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Wednesday, February 15, 2006

PRESS CLIPPINGS: Wednesday, February 15, 2006

1. The Department of Finance and Administration has become a political extension of Gov. Barbour. No wonder he wants to put DFA and MDA together with him in a building renovated SPECIFICALLY FOR THE ATTORNEY GENERAL. I'm still trying to figure out why the press is not digging more into the amount of money the governor wants to waste in renovating a building that has been specially equipped with security measures and technology upgrades designed for law enforcement. This story is about DFA saying the state can't afford the mental health facilities they approved. I guess the gov and DFA think it's just fine to lock up innocent men and women and pass the financial buck to the county level. Is that what Republicans call "compassionate conservatism"?
Mental health centers revisited - The Clarion-Ledger:
Political pressure is mounting to construct a mental health crisis center in Brookhaven with $19 million on the horizon for centers statewide.

Law enforcement and residents have waited seven years for the state to construct an estimated $2.9 million facility in Brookhaven. Southwest Mississippi is the only region without a center.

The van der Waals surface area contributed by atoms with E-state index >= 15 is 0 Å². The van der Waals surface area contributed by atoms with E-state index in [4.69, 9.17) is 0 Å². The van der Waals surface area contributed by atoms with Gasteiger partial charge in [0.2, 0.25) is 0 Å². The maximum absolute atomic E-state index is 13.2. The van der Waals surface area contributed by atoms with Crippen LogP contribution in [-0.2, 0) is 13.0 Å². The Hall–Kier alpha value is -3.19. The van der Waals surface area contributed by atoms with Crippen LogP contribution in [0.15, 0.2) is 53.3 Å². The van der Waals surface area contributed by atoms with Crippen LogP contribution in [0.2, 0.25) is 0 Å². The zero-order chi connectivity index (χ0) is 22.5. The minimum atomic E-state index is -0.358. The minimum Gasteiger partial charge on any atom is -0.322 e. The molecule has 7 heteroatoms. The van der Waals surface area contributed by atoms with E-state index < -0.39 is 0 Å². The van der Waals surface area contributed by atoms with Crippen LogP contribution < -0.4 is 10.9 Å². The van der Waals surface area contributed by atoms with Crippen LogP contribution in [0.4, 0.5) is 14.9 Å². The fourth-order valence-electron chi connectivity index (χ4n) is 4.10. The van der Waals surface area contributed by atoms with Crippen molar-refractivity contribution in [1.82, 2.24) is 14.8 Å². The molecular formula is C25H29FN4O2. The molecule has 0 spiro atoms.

"They just need to go on and build the thing," Sen. Billy Thames, D-Mize, who helped create the centers, said Tuesday.But the Department of Finance and Administration says the future of a center in Brookhaven is not certain.
2. The C-L is reminding elected officials not to ignore the children trapped in a troubled DHS system.
Legislature '06 - The Clarion-Ledger:
Meanwhile, a federal lawsuit alleging serious failings in the state's foster care program is painting a grim picture demanding attention. Although the lawsuit filed by New York-based Children's Rights suing the Mississippi Department of Human Services presents only one side of a legal argument, using DHS figures, it notes:

Nearly 88 percent of children in DHS custody were not seen at least monthly by their social worker in a year;

About 32 percent of the youngest foster children in custody for at least one year did not receive a physical.

3. House still looking at fully funding education.
House passes ed budget short of full funding -
Education at full funding levels accounts for more than $2 billion of the total state budget. House Education Committee Chairman Cecil Brown, D-Jackson, said the House leadership still supports full funding and hopes to achieve that goal before the session ends.

But the House chose not to make a statement on full funding for education early because of the uncertainty in the budget process.


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